The accusations against Trump have not sunk his campaign, but a conviction could do so | ET REALITY

[ad_1]

For Donald J. Trump, a new set of polls from the New York Times and Siena College capture a surprising and seemingly contradictory picture.

His 91 felony charges in four different jurisdictions have not significantly hurt him among voters in battleground states. However, he remains weaker than at least one of his Republican rivals, and if he is convicted and sentenced in any of his cases, some voters appear ready to turn against him, to the point that he could lose the 2024 election.

Trump leads President Biden in five key battleground states: Arizona, Georgia, Michigan, Nevada and Pennsylvania, according to Times/Siena polls. He has significantly leveraged Biden’s advantages among younger, Black and Hispanic voters, many of whom hold positive views on the policies Trump enacted as president. And Trump appears to have room to grow, as more voters say they are open to supporting the former president than backing Biden, and a large share of voters say they trust Trump on the economy and national security.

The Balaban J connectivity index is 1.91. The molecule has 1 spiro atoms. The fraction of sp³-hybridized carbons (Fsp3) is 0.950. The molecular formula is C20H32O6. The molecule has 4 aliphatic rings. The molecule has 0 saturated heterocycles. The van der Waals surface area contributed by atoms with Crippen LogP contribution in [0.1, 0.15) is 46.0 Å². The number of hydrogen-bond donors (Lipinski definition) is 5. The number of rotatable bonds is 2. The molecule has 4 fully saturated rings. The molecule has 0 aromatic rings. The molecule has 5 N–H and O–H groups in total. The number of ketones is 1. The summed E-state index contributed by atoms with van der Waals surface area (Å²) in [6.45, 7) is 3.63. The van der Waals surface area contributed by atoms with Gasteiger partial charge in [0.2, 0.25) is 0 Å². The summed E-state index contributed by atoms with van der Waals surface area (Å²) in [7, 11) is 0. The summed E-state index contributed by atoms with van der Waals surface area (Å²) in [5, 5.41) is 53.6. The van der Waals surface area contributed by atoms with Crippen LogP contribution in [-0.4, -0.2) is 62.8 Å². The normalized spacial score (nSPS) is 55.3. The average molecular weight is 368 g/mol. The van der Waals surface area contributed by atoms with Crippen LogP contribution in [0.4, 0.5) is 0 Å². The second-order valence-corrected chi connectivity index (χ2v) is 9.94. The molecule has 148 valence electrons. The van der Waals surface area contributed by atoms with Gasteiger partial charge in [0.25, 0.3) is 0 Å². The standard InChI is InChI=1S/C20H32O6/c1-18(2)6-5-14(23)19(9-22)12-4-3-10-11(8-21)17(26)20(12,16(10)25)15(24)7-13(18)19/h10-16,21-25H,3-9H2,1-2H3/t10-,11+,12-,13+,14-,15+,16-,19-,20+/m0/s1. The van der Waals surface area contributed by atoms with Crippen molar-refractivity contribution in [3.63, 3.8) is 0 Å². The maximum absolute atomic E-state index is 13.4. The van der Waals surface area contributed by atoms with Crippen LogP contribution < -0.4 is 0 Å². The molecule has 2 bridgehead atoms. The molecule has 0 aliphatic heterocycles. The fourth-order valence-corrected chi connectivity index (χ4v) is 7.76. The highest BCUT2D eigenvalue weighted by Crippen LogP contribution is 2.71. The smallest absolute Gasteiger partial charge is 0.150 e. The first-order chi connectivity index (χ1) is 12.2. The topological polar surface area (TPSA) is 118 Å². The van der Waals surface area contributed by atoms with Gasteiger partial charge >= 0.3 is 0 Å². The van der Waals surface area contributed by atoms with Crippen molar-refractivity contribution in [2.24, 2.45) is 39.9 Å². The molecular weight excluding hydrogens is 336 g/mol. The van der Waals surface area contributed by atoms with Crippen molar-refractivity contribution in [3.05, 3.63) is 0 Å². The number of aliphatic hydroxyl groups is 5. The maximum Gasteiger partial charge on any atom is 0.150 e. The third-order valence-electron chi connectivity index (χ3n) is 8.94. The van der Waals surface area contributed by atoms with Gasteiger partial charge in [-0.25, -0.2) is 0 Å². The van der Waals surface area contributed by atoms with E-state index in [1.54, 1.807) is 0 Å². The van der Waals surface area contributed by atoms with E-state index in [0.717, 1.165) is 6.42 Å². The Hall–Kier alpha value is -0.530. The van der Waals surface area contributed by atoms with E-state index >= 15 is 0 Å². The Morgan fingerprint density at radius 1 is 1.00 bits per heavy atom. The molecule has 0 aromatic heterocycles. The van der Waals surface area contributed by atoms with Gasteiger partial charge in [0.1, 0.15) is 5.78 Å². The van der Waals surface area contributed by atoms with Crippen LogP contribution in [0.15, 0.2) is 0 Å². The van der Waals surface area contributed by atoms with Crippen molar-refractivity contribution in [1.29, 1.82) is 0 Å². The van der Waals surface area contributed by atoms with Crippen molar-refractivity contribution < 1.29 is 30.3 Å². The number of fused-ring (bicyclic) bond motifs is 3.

But the results reveal the complex way voters continue to view Trump, his presidency and his legal problems.

Polls found that, for the most part, Trump is politically surviving the criminal charges against him before voting begins in the Republican primaries. He leads Biden by 4 to 10 percentage points in five of the six battleground states surveyed. In a sixth state, Wisconsin, Biden had a slight lead. Most voters say Trump’s policies helped them personally. About the same share of voters say they have been harmed by Biden’s policies.

The former president’s performance in these direct polls appears to be due in equal measure to Biden’s vulnerabilities, Trump’s strength, and the electorate’s bad mood and pessimism about the economy. The polls underscore the fact that, in close elections like those of the last two presidential elections and what is expected to be 2024, even marginal changes in voting patterns can be enough to tilt a state toward one candidate.